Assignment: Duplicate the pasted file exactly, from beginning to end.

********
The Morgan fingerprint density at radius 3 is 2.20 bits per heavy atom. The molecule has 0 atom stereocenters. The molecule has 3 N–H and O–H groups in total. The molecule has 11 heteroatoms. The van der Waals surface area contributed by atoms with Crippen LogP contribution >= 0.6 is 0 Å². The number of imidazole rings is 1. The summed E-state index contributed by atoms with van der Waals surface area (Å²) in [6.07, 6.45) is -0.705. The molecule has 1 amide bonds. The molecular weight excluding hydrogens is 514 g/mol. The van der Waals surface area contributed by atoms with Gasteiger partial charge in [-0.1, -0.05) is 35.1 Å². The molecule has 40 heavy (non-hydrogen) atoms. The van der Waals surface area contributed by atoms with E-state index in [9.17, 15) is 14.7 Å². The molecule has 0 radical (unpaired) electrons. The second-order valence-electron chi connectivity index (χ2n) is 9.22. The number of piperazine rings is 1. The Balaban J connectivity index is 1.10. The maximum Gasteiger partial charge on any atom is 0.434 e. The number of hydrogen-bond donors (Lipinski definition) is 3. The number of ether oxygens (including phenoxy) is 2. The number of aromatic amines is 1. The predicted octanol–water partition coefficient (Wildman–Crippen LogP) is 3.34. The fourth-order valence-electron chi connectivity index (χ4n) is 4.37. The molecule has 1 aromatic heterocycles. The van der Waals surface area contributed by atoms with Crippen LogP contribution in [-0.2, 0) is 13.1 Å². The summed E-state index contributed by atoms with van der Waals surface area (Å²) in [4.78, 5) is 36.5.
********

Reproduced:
The Morgan fingerprint density at radius 3 is 2.20 bits per heavy atom. The molecule has 0 atom stereocenters. The molecule has 3 N–H and O–H groups in total. The molecule has 11 heteroatoms. The van der Waals surface area contributed by atoms with Crippen LogP contribution >= 0.6 is 0 Å². The number of imidazole rings is 1. The summed E-state index contributed by atoms with van der Waals surface area (Å²) in [6.07, 6.45) is -0.705. The molecule has 1 amide bonds. The molecular weight excluding hydrogens is 514 g/mol. The van der Waals surface area contributed by atoms with Gasteiger partial charge in [-0.1, -0.05) is 35.1 Å². The molecule has 40 heavy (non-hydrogen) atoms. The van der Waals surface area contributed by atoms with E-state index in [9.17, 15) is 14.7 Å². The molecule has 0 radical (unpaired) electrons. The second-order valence-electron chi connectivity index (χ2n) is 9.22. The number of piperazine rings is 1. The Balaban J connectivity index is 1.10. The maximum Gasteiger partial charge on any atom is 0.434 e. The number of hydrogen-bond donors (Lipinski definition) is 3. The number of ether oxygens (including phenoxy) is 2. The number of aromatic amines is 1. The predicted octanol–water partition coefficient (Wildman–Crippen LogP) is 3.34. The fourth-order valence-electron chi connectivity index (χ4n) is 4.37. The molecule has 1 aromatic heterocycles. The van der Waals surface area contributed by atoms with Crippen LogP contribution in [-0.2, 0) is 13.1 Å². The summed E-state index contributed by atoms with van der Waals surface area (Å²) in [4.78, 5) is 36.5.